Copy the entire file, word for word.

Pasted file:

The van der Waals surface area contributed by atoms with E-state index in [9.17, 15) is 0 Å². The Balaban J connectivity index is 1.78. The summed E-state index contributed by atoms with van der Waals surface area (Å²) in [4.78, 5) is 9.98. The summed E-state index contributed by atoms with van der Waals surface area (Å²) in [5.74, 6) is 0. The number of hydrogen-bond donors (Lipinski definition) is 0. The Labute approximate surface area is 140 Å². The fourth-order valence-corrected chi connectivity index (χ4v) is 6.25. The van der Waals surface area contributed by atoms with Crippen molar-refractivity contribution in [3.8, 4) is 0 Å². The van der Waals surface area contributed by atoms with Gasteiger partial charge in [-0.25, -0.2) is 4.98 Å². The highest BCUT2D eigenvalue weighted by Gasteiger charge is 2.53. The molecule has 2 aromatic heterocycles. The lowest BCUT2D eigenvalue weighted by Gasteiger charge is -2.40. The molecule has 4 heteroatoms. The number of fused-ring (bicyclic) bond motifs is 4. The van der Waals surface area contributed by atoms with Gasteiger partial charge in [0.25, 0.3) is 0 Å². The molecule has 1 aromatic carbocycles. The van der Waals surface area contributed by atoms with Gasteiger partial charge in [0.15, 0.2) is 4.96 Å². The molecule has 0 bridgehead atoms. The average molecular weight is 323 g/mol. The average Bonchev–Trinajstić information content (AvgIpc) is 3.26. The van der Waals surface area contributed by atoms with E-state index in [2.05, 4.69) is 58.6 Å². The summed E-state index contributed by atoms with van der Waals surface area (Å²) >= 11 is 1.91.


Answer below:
The van der Waals surface area contributed by atoms with E-state index in [9.17, 15) is 0 Å². The Balaban J connectivity index is 1.78. The summed E-state index contributed by atoms with van der Waals surface area (Å²) in [4.78, 5) is 9.98. The summed E-state index contributed by atoms with van der Waals surface area (Å²) in [5.74, 6) is 0. The number of hydrogen-bond donors (Lipinski definition) is 0. The Labute approximate surface area is 140 Å². The fourth-order valence-corrected chi connectivity index (χ4v) is 6.25. The van der Waals surface area contributed by atoms with Crippen molar-refractivity contribution in [3.8, 4) is 0 Å². The van der Waals surface area contributed by atoms with Gasteiger partial charge in [-0.25, -0.2) is 4.98 Å². The highest BCUT2D eigenvalue weighted by Gasteiger charge is 2.53. The molecule has 2 aromatic heterocycles. The lowest BCUT2D eigenvalue weighted by Gasteiger charge is -2.40. The molecule has 4 heteroatoms. The number of fused-ring (bicyclic) bond motifs is 4. The van der Waals surface area contributed by atoms with Gasteiger partial charge in [0.25, 0.3) is 0 Å². The molecule has 1 aromatic carbocycles. The van der Waals surface area contributed by atoms with Gasteiger partial charge in [0.15, 0.2) is 4.96 Å². The molecule has 0 bridgehead atoms. The average molecular weight is 323 g/mol. The average Bonchev–Trinajstić information content (AvgIpc) is 3.26. The van der Waals surface area contributed by atoms with E-state index in [2.05, 4.69) is 58.6 Å². The summed E-state index contributed by atoms with van der Waals surface area (Å²) >= 11 is 1.91.